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Art Movements is a weekly collection of news, developments, and stirrings in the art world.
The fundraising campaign for the Committee to Save Cooper Union Legal Fund has surpassed its $150,000 goal, with $157,866 raised and 15 days left. The fund will go toward an ongoing suit filed against the university’s trustees over alleged financial mismanagement leading to the institution of tuition at the historically free school.
Conservators at the Acropolis Museum completed a three-and-a-half year cleaning of five 2,500-year-old Caryatids. The successful restoration is bolstering Greece’s efforts for the Elgin marbles to be returned from London.
The restaurant plan for the 9/11 Memorial and Museum in downtown Manhattan was abandoned.
To assist in paying for a £14m (~$24m) extension to the Northampton Museum and Art Gallery, the Northampton Borough Council is planning to auction an ancient Egyptian statue. Arts Council England cautioned the move could result in the museum losing accreditation; comic book legend and Northampton local Alan Moore derided it as “undercutting one of the fundamental principles by which museums acquire artifacts in their collections.”
After a 12-year, $145 million expansion project, the Sterling and Francine Clark Art Institute reopened in Williamstown, Massachusetts.
Faced with budget cuts, the Museum of Contemporary Art of Rome (Macro) may close.
The Los Angeles County Museum of Art (LACMA) is planning a new wing — a skyscraper that would combine museum space, hotel, condominiums, and possibly the archives of Frank Gehry.
The recently rediscovered remains of Caravaggio will be reinterred in a new funerary park built at a cost of €65,000 (~$88,000). The monumental arch for Caravaggio topped with a fruit basket will be inaugurated on July 18.
An ancient Roman urn for cremation ashes, made from porphyry, a rare purple-red stone, was acquired by the Metropolitan Museum of Art. The urn still has traces of “burial deposits,” and sports masks of Silenus on its sides.
On Nikola Tesla’s birthday this Thursday, Tesla Motors CEO Elon Musk pledged $1 million to help restore Tesla’s long-neglected Wardenclyffe lab into a museum.
A long battle over rare Jewish books in the Schneerson Collection, partly held by the Library of Congress, progressed this week. After last year’s US ruling that Russia would pay $50,000 in fines a day if it didn’t give the rest of the collection to the US, a Russian court made the same ruling against the US if the books are not returned to Russia.
Glittering in regilded gold, the Philadelphia Museum of Art unveiled its newly restored “Diana” sculpture by Augustus Saint-Gaudens. The statue of the goddess with her hunting bow was originally placed on Stanford White’s Madison Square Garden in Manhattan — torn down in 1925.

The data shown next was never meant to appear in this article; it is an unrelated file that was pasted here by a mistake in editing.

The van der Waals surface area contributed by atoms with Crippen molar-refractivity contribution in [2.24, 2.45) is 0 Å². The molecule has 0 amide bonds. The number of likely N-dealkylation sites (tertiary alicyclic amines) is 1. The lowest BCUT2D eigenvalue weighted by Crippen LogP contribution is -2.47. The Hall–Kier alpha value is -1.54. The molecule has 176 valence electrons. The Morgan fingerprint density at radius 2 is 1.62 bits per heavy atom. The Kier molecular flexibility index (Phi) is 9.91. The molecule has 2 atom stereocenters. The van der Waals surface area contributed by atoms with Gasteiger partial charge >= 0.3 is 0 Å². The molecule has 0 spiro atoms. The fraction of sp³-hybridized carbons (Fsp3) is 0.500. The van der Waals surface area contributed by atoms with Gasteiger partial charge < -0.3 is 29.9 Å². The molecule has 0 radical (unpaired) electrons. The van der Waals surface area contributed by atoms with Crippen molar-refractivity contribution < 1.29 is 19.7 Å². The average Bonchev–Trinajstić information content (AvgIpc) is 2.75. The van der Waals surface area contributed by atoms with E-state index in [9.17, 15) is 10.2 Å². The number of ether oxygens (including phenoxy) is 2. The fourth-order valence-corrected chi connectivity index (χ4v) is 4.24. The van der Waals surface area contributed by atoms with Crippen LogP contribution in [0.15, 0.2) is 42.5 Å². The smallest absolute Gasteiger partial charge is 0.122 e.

A filling station designed, but never built, by Frank Lloyd Wright in 1927 for Buffalo, New York was completed in the Pierce-Arrow Museum. The indoor construction was modeled on plans from the Wright Foundation and took a decade of funding.
Christopher Y. Lew is moving from his position of assistant curator at MoMA PS1 to associate curator at the Whitney Museum of American Art.
An “Anti-Amazon Law” was passed by the French parliament to block the online retailer’s ability to give both a 5% discount and free shipping to France for books, a move intended to support local bookshops.
Opening July 19 at the Worcester Art Museum, a new exhibition presents two freshly restored pendant portraits by William Hogarth. Arriving at the museum in 1910, the paintings were the first of Hogarth’s to join an American museum collection.
Brazenhead Books, run out of an Upper East Side apartment since 2008 after it closed due to rising rents in Brooklyn in the 1990s, is facing eviction.
As of this writing, a Kickstarter to make just potato salad has raised $46,410 — skyrocketing past its modest $10 goal.
A robot programmed to write the Torah is scribbling at the Jewish Museum in Berlin through August 3, never mind that the scrolls it creates can’t be used in a synagogue.
The New York State Council on the Arts launched an anonymous survey this week about how the public participates in the arts. The results will be taken into account for future priorities.
The profile includes works by Egon Schiele, Amedeo Modigliani, Peter Paul Rubens, and a prehistoric Venus of Willendorf figurine.
These horrifying dolls definitely won’t murder you in your sleep.
This exhibition explores how images of the human body were used to provoke profound physical and emotional responses in viewers from the 15th through 18th centuries.
Council often uses humor as a political tool to expose systems of power and inequality in a society in which even death carries a high price tag.
An exhibition at the San Francisco Opera House pairs the work of incarcerated artists with Beethoven’s story of unjust imprisonment.
The collaborative handmade paper- and printmaking center at the Pennsylvania Academy of the Fine Arts publishes new works by Liz Collins and Sarah McEneaney.
Many works take disruption and repetition as their themes, and many artists resurface in different sections, creating multiple affinities.
In Cooking with Paris, Hilton capitalizes on her portrayal of being a competent woman, while highlighting its anachronism through her absurd performance. Rosler manipulates the camera in the same way.
A man says Blue Bayou took details of his life without his permission. Several women who appear in the documentary Sabaya say they did not consent to be filmed. How can filmmakers avoid these ethical pitfalls?
Ursula Biemann, Nicolas Bourriaud, and others said they will no longer participate in the event.